Ringworm in Dogs

What is ringworm and what causes it?

Ringworm is the common name given to a fungal infection of the superficial layers of the skin, hair, and nails. Ringworm infections can occur in humans and in all domesticated species of animals. The name comes from the classical appearance of the round, red, raised 'ring' marking the boundary of inflammatory lesions in people infected with the disease. The common name of ringworm is somewhat misleading, in that it is not an infection caused by a worm, and the infected areas are not always ring-shaped. The fungi responsible for ringworm infections belong to a specialized group known as dermatophytes, so the medical name for this disease is dermatophytosis.

There are a number of distinct species of dermatophytes. Some species of dermatophytes are species specific, meaning that they will only infect one species, whereas others can be spread between different species of animals, or from animals to humans. The three most common fungal species that may cause ringworm in dogs are Microsporum canis, Microsporum gypseum and Trichophyton mentagrophytes. These three species of ringworm are zoonotic, meaning they can also infect humans.

 

What does ringworm look like?

Ringworm fungi feed on the keratin that is found in the outer layers of the skin, hair, and nails. In dogs, the fungi commonly infect hair follicles, which causes the affected hair shafts to break off at the skin line. This usually results in round patches of hair loss. As the fungus multiplies, the lesions may become irregularly shaped and spread over the dog's body.

"In dogs, the fungi commonly infect hair follicles, which causes the affected hair shafts to break off at the skin line resulting in round patches of hair loss."

In the dog, ringworm lesions usually appear as areas of hair loss (alopecia) that are roughly circular. As these circular lesions enlarge, the central area heals and hair may begin to regrow in the middle of the lesion. The affected hair shafts are fragile and easily broken. These lesions are not usually itchy, but sometimes they become inflamed and develop a scabby covering. In most cases, there are several patches of alopecia scattered throughout the body. Occasionally fungal infection of the nails (onychomycosis) may occur. The claws become rough, brittle, and broken.

Some dogs may have ringworm fungi present in their hair or skin without showing any clinical signs of disease. These dogs can spread ringworm to other animals or people despite having no obvious skin lesions, and are called ‘asymptomatic carriers'. Asymptomatic carriers are especially problematic in multi-animal environments such as animal shelters or kennels as they can spread the ringworm fungi to many other animals and people while showing no clinical signs.

 

How is ringworm transmitted?

Ringworm is contagious and transmission occurs by direct contact with the fungus. It may be passed by direct contact with an infected animal or person, or by handling contaminated objects or touching contaminated surfaces.

The fungal spores may remain dormant on combs, brushes, food bowls, furniture, bedding, carpet, or other environmental surfaces for many months (reportedly up to 18 months).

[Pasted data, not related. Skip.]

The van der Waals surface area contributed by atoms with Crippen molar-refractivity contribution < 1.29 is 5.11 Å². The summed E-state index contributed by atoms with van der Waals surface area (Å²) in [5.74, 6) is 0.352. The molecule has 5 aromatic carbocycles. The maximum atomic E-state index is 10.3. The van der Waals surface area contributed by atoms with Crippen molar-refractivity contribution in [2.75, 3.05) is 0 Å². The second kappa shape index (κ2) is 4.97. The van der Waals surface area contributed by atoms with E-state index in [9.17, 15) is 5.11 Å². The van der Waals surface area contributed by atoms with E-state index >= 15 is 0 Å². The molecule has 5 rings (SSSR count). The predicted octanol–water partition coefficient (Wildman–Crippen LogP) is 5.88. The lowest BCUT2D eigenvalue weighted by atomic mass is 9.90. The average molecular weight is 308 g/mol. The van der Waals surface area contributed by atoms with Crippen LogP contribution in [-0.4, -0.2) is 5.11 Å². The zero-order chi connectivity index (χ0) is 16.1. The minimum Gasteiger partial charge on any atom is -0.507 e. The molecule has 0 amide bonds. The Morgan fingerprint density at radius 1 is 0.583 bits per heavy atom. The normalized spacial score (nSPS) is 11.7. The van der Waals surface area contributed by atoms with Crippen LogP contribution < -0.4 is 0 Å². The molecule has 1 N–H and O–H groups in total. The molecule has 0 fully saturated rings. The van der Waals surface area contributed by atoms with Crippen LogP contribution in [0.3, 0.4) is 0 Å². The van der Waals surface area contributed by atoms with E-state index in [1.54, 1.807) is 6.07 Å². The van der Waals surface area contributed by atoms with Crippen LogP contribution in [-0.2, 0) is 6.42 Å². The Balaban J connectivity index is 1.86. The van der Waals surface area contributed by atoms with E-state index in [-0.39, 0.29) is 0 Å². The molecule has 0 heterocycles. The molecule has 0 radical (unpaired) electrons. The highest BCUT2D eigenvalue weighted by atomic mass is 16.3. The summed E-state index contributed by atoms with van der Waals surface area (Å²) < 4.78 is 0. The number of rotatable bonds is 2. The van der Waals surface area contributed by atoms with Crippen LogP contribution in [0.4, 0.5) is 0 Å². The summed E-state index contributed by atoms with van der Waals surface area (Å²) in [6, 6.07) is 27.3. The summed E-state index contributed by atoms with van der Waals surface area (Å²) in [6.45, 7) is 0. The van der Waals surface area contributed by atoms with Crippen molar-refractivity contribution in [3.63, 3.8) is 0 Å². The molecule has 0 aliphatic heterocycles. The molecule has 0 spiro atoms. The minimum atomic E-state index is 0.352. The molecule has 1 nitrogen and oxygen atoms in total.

"Ringworm is contagious and can be passed between infected and non-infected individuals through direct contact or by contact with contaminated objects."

Contact with ringworm fungus does not always result in an infection. The amount of environmental contamination is an important factor in the development of a ringworm infection, as is the age of the exposed person or animal. Healthy adult humans are usually resistant to infection unless there is a break in the skin such as a scratch. Elderly people, young children, and adults with immune system weaknesses or skin sensitivities are especially susceptible to ringworm infection. If your child has ringworm, he or she may have acquired it from your pet or from another child at school. If you or your family members have suspicious skin lesions, check with your family physician immediately.

 

How long does it take for the lesions to appear?

The incubation period between exposure to ringworm fungus and the development of ringworm lesions usually ranges from seven to fourteen days; some cases may take up to 21 days before signs of infection develop.

 

How is a ringworm infection diagnosed?

Diagnosis is made in one or more of the following three ways:

  • Identification of the typical 'ringworm' lesions on the skin. This method is not very accurate and may lead to misdiagnosis. Additional diagnostic tests are usually required to confirm that ringworm fungi is present.
  • Fluorescence of infected hairs under a special ultraviolet light known as a Wood's lamp. Most cases of canine ringworm caused by M. canis will glow with a yellow-green flourescence when the skin and coat are examined in a dark room with a Wood's lamp. However, not all cases of M. canis will fluoresce, and neither T. mentagrophytes or M. gypseum fluoresce under a Wood's lamp. Some skin ointments and other materials also fluoresce and may give a false positive result. While this technique is acceptable in certain situations as a rapid screening tool in multi-animal facilities, diagnosis made on Wood's lamp evaluation is not always reliable.
  • The most accurate method for diagnosing ringworm in dogs is by fungal culture of a sample of hair or skin cells. A positive culture can sometimes be confirmed within a couple of days, but in some cases the fungal spores may be slow to grow, and culture results can take up to four weeks. Therefore, a suspected sample cannot be called negative for at least a month.

There are numerous causes for hair loss in dogs. Before making a diagnosis of ringworm, your veterinarian may recommend additional testing to rule out some of these causes.

 

How is ringworm treated?

Regardless of the severity of the case, treatment of ringworm in dogs is always necessary to avoid the spread of infection to children or other pets. The specific method of treatment recommended by your veterinarian to treat your dog will depend on the severity of the infection, how many pets are involved, if there are children or susceptible adults in the household, and how difficult it will be to disinfect your pet's environment.